m. Bef 1600
m. 5 Aug 1624
m. 1 Apr 1635
m. bef 1662
Facts and Events
The proper spelling of this surname is Prince and it was so written by his immediate and collateral forebares, but Gov. Thomas chose to write it as Prence.
Life in New England
Thomas emigrated to America in 1621 on the ship Fortune, and arrived in Plymouth in November 1621, just days after the first Thanksgiving. He was allowed to join with Bradford, Allerton and Standish as a member of the Trade Monopoly. Later, in 1644, he and several other prominent families left Plymouth for better land and founded the community of Eastham, Massachusetts. He became governor in 1634; and after the death of Governor Bradford in 1653, he became the undisputed leader of the Plymouth Colony. 
In 1621 he went to Plymouth Colony, where he gained prominence and was one of eight colonial "undertakers" who assumed (1627) the colony's debt to the London merchants who had backed the establishment of the colony. He held various offices, including the governorship (1634–35, 1638, 1657–73). Prence supervised (1641) the building of the first bark constructed in the colony and established (1650) the Cape Cod fisheries. As governor he served with credit through a period of Indian wars and internal religious troubles and was noted for his successful effort to secure public revenues in support of schools.
In 1635, he moved to Duxbury, in 1644 to Eastham, and in 1663, was induced to move back to Plymouth by a gift of a large farm at "Plain Dealing."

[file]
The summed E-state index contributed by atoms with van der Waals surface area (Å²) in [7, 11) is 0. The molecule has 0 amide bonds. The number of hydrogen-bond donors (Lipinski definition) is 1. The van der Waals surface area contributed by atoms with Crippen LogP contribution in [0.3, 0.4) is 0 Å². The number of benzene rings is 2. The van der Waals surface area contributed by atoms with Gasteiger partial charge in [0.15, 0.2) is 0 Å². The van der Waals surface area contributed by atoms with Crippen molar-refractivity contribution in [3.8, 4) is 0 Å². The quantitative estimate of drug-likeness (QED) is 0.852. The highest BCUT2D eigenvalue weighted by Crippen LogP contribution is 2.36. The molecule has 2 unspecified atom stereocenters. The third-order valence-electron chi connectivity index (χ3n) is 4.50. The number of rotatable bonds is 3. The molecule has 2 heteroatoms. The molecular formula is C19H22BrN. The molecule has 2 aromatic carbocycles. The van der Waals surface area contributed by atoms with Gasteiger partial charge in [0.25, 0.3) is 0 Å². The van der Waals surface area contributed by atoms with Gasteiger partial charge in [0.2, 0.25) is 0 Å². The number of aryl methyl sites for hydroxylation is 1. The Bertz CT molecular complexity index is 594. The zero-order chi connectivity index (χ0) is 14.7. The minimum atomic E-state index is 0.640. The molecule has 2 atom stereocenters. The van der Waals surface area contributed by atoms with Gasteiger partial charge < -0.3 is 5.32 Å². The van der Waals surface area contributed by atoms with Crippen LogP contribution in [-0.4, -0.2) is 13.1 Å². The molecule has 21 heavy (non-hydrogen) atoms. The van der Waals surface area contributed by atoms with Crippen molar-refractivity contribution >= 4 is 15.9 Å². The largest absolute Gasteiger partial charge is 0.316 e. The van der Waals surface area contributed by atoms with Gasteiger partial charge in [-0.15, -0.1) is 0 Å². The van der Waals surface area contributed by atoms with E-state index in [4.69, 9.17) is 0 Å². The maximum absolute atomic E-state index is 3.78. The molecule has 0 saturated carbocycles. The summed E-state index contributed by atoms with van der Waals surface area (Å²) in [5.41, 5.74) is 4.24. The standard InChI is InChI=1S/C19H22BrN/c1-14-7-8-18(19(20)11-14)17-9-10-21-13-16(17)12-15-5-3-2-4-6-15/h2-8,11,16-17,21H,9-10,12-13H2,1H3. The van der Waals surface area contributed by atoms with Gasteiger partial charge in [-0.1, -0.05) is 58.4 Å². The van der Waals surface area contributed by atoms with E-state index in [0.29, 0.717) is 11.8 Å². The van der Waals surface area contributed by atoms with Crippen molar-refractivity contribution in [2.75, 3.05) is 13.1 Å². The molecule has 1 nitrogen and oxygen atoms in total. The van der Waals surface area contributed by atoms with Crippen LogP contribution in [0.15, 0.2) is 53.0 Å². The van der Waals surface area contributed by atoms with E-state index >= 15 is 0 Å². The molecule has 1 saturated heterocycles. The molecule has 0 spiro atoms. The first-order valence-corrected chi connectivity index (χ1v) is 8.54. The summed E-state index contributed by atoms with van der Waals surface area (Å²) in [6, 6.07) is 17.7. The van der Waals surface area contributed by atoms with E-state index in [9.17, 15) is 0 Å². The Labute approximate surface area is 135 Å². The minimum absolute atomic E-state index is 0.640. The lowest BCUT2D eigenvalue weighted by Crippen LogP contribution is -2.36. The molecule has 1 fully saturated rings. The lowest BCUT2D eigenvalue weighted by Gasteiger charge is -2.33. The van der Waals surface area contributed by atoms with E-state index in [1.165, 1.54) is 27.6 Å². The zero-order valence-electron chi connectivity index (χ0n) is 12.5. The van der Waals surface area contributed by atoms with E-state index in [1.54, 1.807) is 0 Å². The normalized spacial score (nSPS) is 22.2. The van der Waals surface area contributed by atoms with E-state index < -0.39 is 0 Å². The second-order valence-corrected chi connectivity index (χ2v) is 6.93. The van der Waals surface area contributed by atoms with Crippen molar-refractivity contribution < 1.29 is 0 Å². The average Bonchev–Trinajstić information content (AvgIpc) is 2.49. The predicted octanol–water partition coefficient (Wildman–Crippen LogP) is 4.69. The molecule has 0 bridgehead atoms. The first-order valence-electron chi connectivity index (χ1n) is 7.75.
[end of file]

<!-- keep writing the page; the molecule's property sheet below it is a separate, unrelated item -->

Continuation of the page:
When he was elected governor, Prence was notable for his especial hatred of heretics, particularly Quakers. He also despised the ignorant, making a concerted effort to raise more money for schools in order to ensure that future generations would be better educated. George Willison in Saints and Strangers noted that in 1646, Thomas Prence was opposed to religious tolerance and, in 1657, was a leader in Quaker and Baptist persecutions. In Duxbury, the policy of Gov. Prence "met stiff opposition led by Henry and Arthur Howland and others. Henry Howland was up on the malicious charge of 'improperlie entertaining' a neighbor's wife, and his young son, Zoeth, was put in the stocks for saying that he 'would not goe to meeting to hear lyes, and that the Divill could preach as good a sermon as the ministers,' with which many townspeople seemed to agree, choosing to pay a fine rather than attend public worship." Imagine Gov. Prence's feelings when he discovered that "one of his chief enemy's sons, young Arthur Howland, was surreptitiously courting his daughter Elizabeth. As the law forbad 'making motion of marriage' to a girl without her parents' consent, the irascible old governor promptly hauled the 'impudent' youth into court and fined him five pounds for 'inveigeling' his daughter. The young lovers were not discouraged and remained constant, for seven years later Arthur was again in court, was fined and put under bond of 50 pounds 'to refrain and desist.' The couple continued to behave 'disorderlie and unrighteously,' finally breaking the iron will of the old governor." They were married and, "in good time the names of their children, Thomas Howland and Prence (Prince) Howland, were inscribed on the baptismal roll of the church."